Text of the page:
Individuals with higher self-esteem had more lifelike and accurate images of themselves in their mind's eye

The Self in the Mind’s Eye: Revealing How We Truly See Ourselves Through Reverse Correlation. Lara Maister et al. Psychological Science, November 11, 2021.

Abstract: Is there a way to visually depict the image people “see” of themselves in their minds’ eyes? And if so, what can these mental images tell us about ourselves? We used a computational reverse-correlation technique to explore individuals’ mental “self-portraits” of their faces and body shapes in an unbiased, data-driven way (total N = 116 adults). Self-portraits were similar to individuals’ real faces but, importantly, also contained clues to each person’s self-reported personality traits, which were reliably detected by external observers. Furthermore, people with higher social self-esteem produced more true-to-life self-portraits. Unlike face portraits, body portraits had negligible relationships with individuals’ actual body shape, but as with faces, they were influenced by people’s beliefs and emotions. We show how psychological beliefs and attitudes about oneself bias the perceptual representation of one’s appearance and provide a unique window into the internal mental self-representation—findings that have important implications for mental health and visual culture.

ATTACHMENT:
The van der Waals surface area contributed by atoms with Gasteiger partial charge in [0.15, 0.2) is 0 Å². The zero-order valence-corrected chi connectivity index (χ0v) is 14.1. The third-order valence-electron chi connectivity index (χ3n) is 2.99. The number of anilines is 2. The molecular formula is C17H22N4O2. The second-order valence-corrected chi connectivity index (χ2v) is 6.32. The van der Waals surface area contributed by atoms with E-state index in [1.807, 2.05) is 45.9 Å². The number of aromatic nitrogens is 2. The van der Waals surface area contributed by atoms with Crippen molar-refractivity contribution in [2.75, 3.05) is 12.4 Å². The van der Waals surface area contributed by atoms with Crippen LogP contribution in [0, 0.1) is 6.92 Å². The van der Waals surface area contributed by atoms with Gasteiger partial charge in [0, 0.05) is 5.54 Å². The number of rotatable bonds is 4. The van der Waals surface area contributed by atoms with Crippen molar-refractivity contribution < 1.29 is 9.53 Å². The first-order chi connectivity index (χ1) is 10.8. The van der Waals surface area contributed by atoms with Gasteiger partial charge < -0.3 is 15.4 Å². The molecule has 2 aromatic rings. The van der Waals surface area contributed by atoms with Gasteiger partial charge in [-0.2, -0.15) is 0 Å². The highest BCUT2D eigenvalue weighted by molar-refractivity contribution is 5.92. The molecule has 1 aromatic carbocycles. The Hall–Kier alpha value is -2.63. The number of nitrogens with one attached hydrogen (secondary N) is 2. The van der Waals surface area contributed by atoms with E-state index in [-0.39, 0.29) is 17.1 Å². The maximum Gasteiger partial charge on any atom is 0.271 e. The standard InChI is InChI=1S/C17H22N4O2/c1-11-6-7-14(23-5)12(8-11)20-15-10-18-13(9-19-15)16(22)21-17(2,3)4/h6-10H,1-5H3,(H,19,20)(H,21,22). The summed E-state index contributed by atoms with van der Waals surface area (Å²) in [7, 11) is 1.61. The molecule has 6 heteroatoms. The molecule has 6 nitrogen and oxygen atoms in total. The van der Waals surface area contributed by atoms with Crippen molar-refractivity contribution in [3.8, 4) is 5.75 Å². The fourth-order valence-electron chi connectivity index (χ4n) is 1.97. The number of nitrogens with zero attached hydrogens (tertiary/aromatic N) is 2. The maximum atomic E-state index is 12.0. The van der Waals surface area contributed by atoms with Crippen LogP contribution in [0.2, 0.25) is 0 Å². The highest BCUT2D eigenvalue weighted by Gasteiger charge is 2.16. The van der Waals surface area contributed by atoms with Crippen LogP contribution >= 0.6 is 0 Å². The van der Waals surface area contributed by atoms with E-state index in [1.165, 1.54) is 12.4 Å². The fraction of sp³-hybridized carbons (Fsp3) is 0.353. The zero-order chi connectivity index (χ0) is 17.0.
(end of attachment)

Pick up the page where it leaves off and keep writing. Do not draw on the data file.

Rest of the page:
Keywords: self-representation, body, appearance, reverse correlation, personality, self-face, open data

We investigated how we see ourselves in our mind’s eye by creating visual images of individual participants’ mental representations of both their faces and their body shapes in a data-driven, unconstrained way, minimizing participant biases and experimenter assumptions. This technique produced rich, holistic, and multidimensional visual representations of the face and body, which we found not only carried accurate information about physical appearance but also provided novel insights into the way in which participants’ thoughts and feelings about themselves can color their self-image.

We observed clear interactions between the physical and psychological aspects of the self: Self-portraits of both the face and the body were significantly related to higher level, more abstract self-beliefs and attitudes. In Experiment 1, representations of one’s facial appearance were influenced by beliefs regarding one’s personality traits; for example, if a participant believed that they were highly extraverted, they also held an internal representation of their face that had exaggerated stereotypically extraverted facial features compared with their true appearance. In Experiment 2, we demonstrated similar results for perceptual representations of body shape: Participants with negative attitudes toward their bodies also held visual representations of their body’s physical appearance as wider and typical peers as slimmer, compared with participants who had more positive attitudes.